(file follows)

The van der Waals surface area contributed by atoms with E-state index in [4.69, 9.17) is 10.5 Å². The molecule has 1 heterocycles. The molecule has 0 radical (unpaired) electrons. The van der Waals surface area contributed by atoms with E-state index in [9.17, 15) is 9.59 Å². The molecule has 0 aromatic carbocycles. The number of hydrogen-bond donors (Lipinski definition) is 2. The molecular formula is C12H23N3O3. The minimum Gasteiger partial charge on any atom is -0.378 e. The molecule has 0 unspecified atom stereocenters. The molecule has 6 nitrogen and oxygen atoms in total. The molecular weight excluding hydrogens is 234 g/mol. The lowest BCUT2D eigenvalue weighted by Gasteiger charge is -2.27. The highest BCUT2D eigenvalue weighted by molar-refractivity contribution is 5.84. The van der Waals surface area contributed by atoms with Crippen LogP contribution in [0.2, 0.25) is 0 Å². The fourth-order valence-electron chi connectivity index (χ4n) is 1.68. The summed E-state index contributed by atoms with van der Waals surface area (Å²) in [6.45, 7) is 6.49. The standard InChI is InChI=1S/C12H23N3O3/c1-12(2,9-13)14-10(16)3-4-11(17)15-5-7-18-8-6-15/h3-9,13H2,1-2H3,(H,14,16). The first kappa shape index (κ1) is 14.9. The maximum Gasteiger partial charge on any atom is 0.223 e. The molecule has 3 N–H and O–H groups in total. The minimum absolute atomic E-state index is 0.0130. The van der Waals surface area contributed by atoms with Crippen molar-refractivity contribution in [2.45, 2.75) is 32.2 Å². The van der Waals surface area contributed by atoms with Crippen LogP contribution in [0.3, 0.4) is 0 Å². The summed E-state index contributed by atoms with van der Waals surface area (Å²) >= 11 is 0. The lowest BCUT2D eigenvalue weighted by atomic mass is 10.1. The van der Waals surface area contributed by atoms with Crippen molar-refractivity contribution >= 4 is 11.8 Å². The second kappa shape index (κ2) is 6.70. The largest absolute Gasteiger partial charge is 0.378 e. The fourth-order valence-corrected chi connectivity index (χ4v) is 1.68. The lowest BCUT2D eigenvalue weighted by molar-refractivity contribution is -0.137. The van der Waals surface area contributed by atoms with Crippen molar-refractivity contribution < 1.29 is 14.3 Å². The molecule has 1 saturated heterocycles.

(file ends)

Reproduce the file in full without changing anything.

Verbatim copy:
The van der Waals surface area contributed by atoms with E-state index in [4.69, 9.17) is 10.5 Å². The molecule has 1 heterocycles. The molecule has 0 radical (unpaired) electrons. The van der Waals surface area contributed by atoms with E-state index in [9.17, 15) is 9.59 Å². The molecule has 0 aromatic carbocycles. The number of hydrogen-bond donors (Lipinski definition) is 2. The molecular formula is C12H23N3O3. The minimum Gasteiger partial charge on any atom is -0.378 e. The molecule has 0 unspecified atom stereocenters. The molecule has 6 nitrogen and oxygen atoms in total. The molecular weight excluding hydrogens is 234 g/mol. The lowest BCUT2D eigenvalue weighted by Gasteiger charge is -2.27. The highest BCUT2D eigenvalue weighted by molar-refractivity contribution is 5.84. The van der Waals surface area contributed by atoms with Crippen LogP contribution in [0.2, 0.25) is 0 Å². The fourth-order valence-electron chi connectivity index (χ4n) is 1.68. The summed E-state index contributed by atoms with van der Waals surface area (Å²) in [6.45, 7) is 6.49. The standard InChI is InChI=1S/C12H23N3O3/c1-12(2,9-13)14-10(16)3-4-11(17)15-5-7-18-8-6-15/h3-9,13H2,1-2H3,(H,14,16). The first kappa shape index (κ1) is 14.9. The maximum Gasteiger partial charge on any atom is 0.223 e. The molecule has 3 N–H and O–H groups in total. The minimum absolute atomic E-state index is 0.0130. The van der Waals surface area contributed by atoms with Crippen molar-refractivity contribution in [2.45, 2.75) is 32.2 Å². The van der Waals surface area contributed by atoms with Crippen LogP contribution in [0.3, 0.4) is 0 Å². The summed E-state index contributed by atoms with van der Waals surface area (Å²) >= 11 is 0. The lowest BCUT2D eigenvalue weighted by atomic mass is 10.1. The van der Waals surface area contributed by atoms with Crippen molar-refractivity contribution >= 4 is 11.8 Å². The second kappa shape index (κ2) is 6.70. The largest absolute Gasteiger partial charge is 0.378 e. The fourth-order valence-corrected chi connectivity index (χ4v) is 1.68. The lowest BCUT2D eigenvalue weighted by molar-refractivity contribution is -0.137. The van der Waals surface area contributed by atoms with Crippen molar-refractivity contribution < 1.29 is 14.3 Å². The molecule has 1 saturated heterocycles.